Usually, we pay little to no attention to our feet, not aware of the fact that they are an extremely complicated and important part of the body. Not only that, such a small surface must support the weight of the whole body, but also act as a shock absorber, reducing the impact we feel when walking or running. So, it’s no wonder that we often suffer from foot problems.
We asked one of our therapists, Kris Krasowski, about the most common foot conditions that patients come to the clinic with.
Kris, what kind of foot problems do you encounter most often in your practice?
Kris: Injury, overuse, arthritis, or conditions causing inflammation involving any of the bones, ligaments, or tendons in the foot, are prevalent, however, the most common condition is plantar fasciitis. According to the Cleveland Clinic, two million patients get treatment for plantar fasciitis annually. It typically causes a stabbing pain in the bottom of a foot near the heel. The pain is usually the worst in the first few steps after awakening, although it can also be triggered by long periods of standing or when we get up from sitting.
What are the causes of plantar fasciitis?
Kris: The plantar fascia is a tough, fibrous band of tissue that runs along the sole of the foot and connects our heel bone (calcaneus) to the base of the toes. It acts as a shock absorber and supports the arch of a foot. It also plays an important role in normal foot mechanics during walking. With overuse or in time, the fascia loses some of its elasticity or resilience and can become irritated with routine daily activities. Too much pressure on our feet can damage or tear the ligaments. The plantar fascia becomes inflamed, and the inflammation causes heel pain and stiffness, called plantar fasciitis.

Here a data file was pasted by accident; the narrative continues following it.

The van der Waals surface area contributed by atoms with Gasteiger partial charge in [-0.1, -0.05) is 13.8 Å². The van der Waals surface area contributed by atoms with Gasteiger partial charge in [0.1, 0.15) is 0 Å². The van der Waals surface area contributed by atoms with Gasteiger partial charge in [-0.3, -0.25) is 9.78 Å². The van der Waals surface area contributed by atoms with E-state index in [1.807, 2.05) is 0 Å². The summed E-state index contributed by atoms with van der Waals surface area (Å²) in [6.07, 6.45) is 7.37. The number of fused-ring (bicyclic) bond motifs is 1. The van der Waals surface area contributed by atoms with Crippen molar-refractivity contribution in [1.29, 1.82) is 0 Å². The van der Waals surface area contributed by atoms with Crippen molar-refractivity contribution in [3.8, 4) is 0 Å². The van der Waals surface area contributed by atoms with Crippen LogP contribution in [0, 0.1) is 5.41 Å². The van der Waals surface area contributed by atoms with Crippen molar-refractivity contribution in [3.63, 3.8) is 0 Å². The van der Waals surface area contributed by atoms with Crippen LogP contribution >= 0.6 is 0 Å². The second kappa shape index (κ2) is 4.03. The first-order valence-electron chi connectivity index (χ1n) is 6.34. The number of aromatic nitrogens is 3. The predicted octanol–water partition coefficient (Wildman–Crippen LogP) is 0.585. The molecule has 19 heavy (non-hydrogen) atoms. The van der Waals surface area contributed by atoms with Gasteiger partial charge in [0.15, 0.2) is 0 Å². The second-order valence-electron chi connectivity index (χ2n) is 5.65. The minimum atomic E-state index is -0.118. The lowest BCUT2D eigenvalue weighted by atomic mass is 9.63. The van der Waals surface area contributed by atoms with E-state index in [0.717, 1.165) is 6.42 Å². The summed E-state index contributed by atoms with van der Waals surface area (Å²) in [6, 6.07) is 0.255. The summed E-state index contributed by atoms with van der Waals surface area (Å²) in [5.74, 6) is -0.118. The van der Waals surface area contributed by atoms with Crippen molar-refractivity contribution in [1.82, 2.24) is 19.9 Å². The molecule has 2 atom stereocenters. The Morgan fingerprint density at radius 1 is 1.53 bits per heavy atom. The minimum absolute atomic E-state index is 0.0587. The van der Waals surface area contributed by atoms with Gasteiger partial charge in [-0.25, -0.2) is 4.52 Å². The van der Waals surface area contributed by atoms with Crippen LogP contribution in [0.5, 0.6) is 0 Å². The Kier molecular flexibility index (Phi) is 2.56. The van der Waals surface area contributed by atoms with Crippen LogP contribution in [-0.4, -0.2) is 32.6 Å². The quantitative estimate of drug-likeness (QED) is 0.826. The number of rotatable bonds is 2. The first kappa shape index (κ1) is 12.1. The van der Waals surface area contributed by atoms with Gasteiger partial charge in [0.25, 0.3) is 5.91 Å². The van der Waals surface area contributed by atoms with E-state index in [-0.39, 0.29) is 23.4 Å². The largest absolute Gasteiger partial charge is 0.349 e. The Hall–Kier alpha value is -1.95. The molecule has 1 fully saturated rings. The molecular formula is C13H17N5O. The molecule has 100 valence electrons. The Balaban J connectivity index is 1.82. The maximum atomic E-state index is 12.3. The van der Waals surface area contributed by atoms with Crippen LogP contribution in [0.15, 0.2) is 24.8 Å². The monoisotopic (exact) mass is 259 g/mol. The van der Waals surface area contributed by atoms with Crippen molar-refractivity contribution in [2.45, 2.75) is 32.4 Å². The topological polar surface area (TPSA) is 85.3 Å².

What is the difference between plantar fasciitis and heel spur?
Kris: Plantar fasciitis and heel spurs are two separate conditions, however, they are often related. Plantar fasciitis is caused by stress and damage to the plantar fascia ligament. About 50 percent of people with plantar fasciitis also have a bone spur. Heel spurs often develop as a secondary result of plantar fasciitis. When the plantar fascia ligament is damaged, the body creates small, sharp calcium deposits (heel spurs) in an attempt to support the damaged fascia. Heel spurs, however, are not usually responsible for causing heel pain on their own. Rather, the pain is typically due to the foot condition that caused the spur, such as plantar fasciitis.
What are the risk factors for plantar fasciitis?
Kris: Even though plantar fasciitis can develop without an obvious cause, some factors can increase the risk of developing this condition. It is more common in women between the ages of 40 and 60. Factory workers, teachers, and others who spend most of their work hours walking or standing on hard surfaces can be at increased risk of plantar fasciitis. Overweight, wearing high-heeled or worn-out shoes with thin soles – all of them contribute to the occurrence of the condition. Foot mechanics also play a role in developing the condition. Flat feet, a high arch, or even an atypical pattern of walking can affect the way weight is distributed when we are standing and can put added stress on the plantar fascia.
How is this ailment treated?
Kris: Firstly, we have to specify what is causing the problem, as this determines the type of therapy we apply. Some patients require surgical intervention or an anti-inflammatory injection, but usually, good rehabilitation is enough to subside the pain. At our clinic, we primarily use highly specialized manual therapy treatments combined with gentle stretching exercises, and modalities such as cold laser therapy or ultrasound, which usually bring really good results. We ask our patients to pay attention to the shoes they wear – they should choose ones that correctly support their feet. It is recommended to use shoe inserts to relieve the plantar fascia and correct foot positioning. Custom-made orthotic insoles, available at our clinic, significantly improve the effectiveness of the treatment.
What should we do when we start to feel heel pain?
Kris: Seek the help of a physical therapist as soon as possible. Half of the success in treating this condition lies in the quick response time. If you are not sure whether rehabilitation will help you, you can always schedule a free consultation at PDR. The therapist will evaluate the problem and will advise what the next step should be on your way to recovery.